• Configuration Files Redefinition: Extending the tool's knowledge to treat files with non-standard configuration files extensions (e.g. *.ini, *.properties, *.xml, etc) as configurations files. 
  • Extension to Language Mapping: the ability to extend the scope of the tool to include non-standard source code file extensions. For example, JSPF are JSP fragment files that should be treated just like JSP files. Also, HTC files are HTML fragment files that should be treated just like HTML files. PCK files are Oracle’s package files which include PL/SQL script. While a tool does not necessarily have to understand every non-standard extension, it should include a feature to extend its understanding to these extensions by mapping the non-standard extension to a standard one.



3. Scan, Command and Control Support: 

The scan, command and control of static code analysis tools has a significant influence on the user’s ability to configure, customize and integrate the tool into the organization's Software Development Lifecycle (SDLC). In addition, it affects both the speed and effectiveness of processing findings and remediating them.


3.1 Command line support: 

The user should be able to perform scans using the command line which is a desirable feature for many reasons, e.g. avoiding unnecessary IDE licensing, build system integration, custom build script integration, etc. For SaaS based services, the vendor should be able to indicate whether there are APIs to initiate the scan remotely, this becomes a desirable feature for scenarios involving large number of applications.


3.2 IDE integration support: 

The vendor should be able to enumerate which IDEs (and versions) are being supported by the technology being evaluated, as well as what scanning using the IDE will incorporate (e.g. what exactly will get scanned). For example, does an Eclipse plugin scan JavaScript files and configuration files, or does it only scan Java and JSP files.


3.3 Build systems support:

Organizations usually utilize static analysis technologies differently. Some organizations scan the code as part of their daily build system. The vendor should be able to enumerate the build systems supported and their versions (Ant, Make, Maven, etc). In addition, the vendor should be able to describe what gets scanned exactly in this context.


3.4 Customization: 

The tool usually comes with a set of signatures (AKA as rules or checkers), this set is usually followed by the tool to uncover the different weaknesses in the source code. Static code analysis tools should offer a way to extend these signatures in order to customize the tool's capabilities of detecting new weaknesses, alter the way the tool currently detect weaknesses or stop the tool from detecting a specific pattern. The tool should allow users to:

  • Add/delete/modify core signatures: Core signatures come bundled with the tool by default. False positives is one of the inherit flaws in static code analysis tools in general. One way to minimize this problem is to optimize the tool's core signatures, e.g. mark a certain source as safe input.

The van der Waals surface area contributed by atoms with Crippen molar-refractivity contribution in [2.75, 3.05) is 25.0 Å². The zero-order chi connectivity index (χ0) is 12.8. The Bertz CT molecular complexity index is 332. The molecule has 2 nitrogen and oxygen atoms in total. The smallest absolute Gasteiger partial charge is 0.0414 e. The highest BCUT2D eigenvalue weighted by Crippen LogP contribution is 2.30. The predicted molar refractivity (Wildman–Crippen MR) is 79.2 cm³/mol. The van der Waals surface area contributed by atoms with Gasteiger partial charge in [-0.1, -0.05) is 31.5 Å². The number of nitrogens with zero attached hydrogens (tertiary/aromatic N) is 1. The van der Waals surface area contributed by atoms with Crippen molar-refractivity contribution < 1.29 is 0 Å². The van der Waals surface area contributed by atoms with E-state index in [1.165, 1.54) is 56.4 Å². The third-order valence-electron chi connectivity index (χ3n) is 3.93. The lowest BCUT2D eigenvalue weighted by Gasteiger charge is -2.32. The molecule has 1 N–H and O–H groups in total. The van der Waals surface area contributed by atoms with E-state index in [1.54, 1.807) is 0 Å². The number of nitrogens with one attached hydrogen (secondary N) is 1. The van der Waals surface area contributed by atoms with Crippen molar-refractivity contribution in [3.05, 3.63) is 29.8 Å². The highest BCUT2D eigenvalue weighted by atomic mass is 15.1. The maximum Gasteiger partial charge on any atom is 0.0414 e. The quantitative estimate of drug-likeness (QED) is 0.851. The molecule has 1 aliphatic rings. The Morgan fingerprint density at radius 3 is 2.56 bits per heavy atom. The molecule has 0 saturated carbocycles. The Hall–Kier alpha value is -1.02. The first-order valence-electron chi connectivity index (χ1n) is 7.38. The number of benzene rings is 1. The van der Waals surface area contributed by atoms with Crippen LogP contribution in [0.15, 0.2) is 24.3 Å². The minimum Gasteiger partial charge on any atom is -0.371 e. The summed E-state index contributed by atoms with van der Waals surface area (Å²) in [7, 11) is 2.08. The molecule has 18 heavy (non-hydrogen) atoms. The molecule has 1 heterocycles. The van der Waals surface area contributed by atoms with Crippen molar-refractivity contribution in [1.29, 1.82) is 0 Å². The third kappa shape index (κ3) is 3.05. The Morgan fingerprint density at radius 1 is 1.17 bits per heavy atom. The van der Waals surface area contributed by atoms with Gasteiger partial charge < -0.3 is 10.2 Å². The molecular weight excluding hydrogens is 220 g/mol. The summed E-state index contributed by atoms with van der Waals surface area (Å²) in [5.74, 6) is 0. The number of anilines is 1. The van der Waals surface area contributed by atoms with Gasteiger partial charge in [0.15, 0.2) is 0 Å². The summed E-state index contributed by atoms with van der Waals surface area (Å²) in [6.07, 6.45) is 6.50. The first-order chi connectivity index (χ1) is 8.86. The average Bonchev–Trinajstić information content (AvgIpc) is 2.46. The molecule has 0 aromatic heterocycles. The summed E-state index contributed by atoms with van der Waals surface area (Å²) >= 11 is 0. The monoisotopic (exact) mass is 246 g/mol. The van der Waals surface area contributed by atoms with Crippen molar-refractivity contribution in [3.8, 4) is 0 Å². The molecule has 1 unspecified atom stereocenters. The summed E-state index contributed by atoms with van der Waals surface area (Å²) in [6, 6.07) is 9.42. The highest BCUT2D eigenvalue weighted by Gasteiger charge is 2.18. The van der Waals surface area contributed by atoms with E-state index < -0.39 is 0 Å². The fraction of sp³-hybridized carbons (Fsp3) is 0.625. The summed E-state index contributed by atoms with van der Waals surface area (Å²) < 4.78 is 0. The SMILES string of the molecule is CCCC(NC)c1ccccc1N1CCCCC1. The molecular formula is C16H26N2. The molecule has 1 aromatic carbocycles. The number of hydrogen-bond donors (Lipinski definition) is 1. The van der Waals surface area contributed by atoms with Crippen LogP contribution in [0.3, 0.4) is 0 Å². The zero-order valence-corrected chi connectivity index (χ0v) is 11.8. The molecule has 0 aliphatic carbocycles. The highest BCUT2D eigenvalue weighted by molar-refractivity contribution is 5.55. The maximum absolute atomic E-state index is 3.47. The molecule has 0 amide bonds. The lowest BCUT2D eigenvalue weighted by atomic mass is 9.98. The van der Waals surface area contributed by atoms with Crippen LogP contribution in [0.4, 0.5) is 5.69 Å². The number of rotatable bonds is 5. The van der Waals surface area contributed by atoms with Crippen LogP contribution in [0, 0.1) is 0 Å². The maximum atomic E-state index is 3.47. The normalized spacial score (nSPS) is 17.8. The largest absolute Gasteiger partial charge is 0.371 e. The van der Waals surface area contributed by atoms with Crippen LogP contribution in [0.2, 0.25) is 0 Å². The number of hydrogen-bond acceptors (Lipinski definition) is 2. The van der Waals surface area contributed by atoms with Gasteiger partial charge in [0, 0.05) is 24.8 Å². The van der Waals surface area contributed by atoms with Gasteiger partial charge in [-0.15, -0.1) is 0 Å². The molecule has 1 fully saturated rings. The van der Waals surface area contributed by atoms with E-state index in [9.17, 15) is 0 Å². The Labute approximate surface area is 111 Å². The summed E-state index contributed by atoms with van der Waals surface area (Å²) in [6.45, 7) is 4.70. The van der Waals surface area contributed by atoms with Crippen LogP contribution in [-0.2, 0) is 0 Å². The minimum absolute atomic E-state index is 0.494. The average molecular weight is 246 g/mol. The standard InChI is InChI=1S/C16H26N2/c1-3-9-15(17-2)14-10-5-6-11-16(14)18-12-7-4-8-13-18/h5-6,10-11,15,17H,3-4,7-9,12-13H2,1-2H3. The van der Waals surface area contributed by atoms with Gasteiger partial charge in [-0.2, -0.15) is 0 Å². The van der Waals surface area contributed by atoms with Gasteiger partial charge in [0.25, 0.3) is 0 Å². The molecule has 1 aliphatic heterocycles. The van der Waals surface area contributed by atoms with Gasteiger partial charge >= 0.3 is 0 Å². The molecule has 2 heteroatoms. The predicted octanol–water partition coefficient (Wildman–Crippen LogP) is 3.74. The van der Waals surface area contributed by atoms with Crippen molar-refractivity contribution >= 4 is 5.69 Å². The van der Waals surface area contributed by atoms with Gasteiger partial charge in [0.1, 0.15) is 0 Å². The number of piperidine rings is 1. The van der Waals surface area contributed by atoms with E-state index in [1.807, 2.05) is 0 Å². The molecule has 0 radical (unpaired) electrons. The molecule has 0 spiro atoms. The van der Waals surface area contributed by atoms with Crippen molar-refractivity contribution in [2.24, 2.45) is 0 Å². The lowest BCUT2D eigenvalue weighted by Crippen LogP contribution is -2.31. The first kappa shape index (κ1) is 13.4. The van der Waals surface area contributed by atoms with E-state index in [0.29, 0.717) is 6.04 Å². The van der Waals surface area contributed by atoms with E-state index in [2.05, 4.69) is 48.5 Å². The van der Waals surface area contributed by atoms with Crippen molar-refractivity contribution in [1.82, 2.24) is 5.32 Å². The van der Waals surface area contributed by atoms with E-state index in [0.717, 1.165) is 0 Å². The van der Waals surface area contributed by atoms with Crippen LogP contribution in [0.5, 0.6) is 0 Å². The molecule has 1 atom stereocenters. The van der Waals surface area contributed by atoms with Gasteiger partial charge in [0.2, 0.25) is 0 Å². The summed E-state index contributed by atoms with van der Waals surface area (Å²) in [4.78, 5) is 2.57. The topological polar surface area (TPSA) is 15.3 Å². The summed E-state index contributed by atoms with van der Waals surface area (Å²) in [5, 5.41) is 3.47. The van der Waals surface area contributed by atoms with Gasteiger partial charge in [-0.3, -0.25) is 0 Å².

• Author custom signatures: authoring custom signature are used to “educate” the tool of the existence of a custom cleansing module, custom tainted data sources and sinks as well as a way to enforce certain programming styles by developing custom signatures for these styles.
  • Rule Packaging: Ability to package rules and to run selective sets of rules.
  • Selective Scanning: Ability to run (re-run) a scan for one type of issue.
  • Unit Tests: Ability to create unit tests to validate new or edited rules. 
  • Training: the vendor should state whether writing new signatures require extra training.


3.5 Scan configuration capabilities: 

This includes the following capabilities:

  • Ability to schedule scans: Scans are often scheduled after nightly builds, some other times they are scheduled when the CPU usage is at its minimum. Therefore, it might be important for the user to be able to schedule the scan to run at a particular time. For SaaS-based services, the vendor should indicate the allowed window of submitting code or binaries to be scanned.
  • Ability to view real-time status of running scans: some scans would take hours to finish, it would be beneficial and desirable for a user to be able to see the scan’s progress and the weaknesses found thus far. For SaaS based service, the vendor should be able to provide accurate estimate of the results delivery. 
  • Ability to save configurations and re-use them as configuration templates: Often a significant amount of time and effort is involved in optimally configuring a static code analysis tool for a particular application.  The tool should provide the user with the ability to save a scan's configuration so that it can be re-used for later scans.
  • Ability to run multiple scans simultaneously: Organizations that have many applications to scan, will find the ability to run simultaneous scans to be a desirable feature.
  • Ability to support multiple users: this is important for organizations which are planning to rollout the tool to be used by developers checking their own code. It is also important for organizations which are planning to scan large applications that require more than one security analyst to assess applications concurrently.
  • Ability to perform incremental scans: incremental scans proves helpful when scanning large applications multiple times, it could be desirable to scan only the changed portions of the code which will reduce the time needed to assess the results.
  • Ability to re-configure the source code's location: The ability to re-configure the source code's location after scanning is accomplished. Some times, the scans will be executed on a machine and the results are opened on a different machine. 



3.6 Testing Capabilities: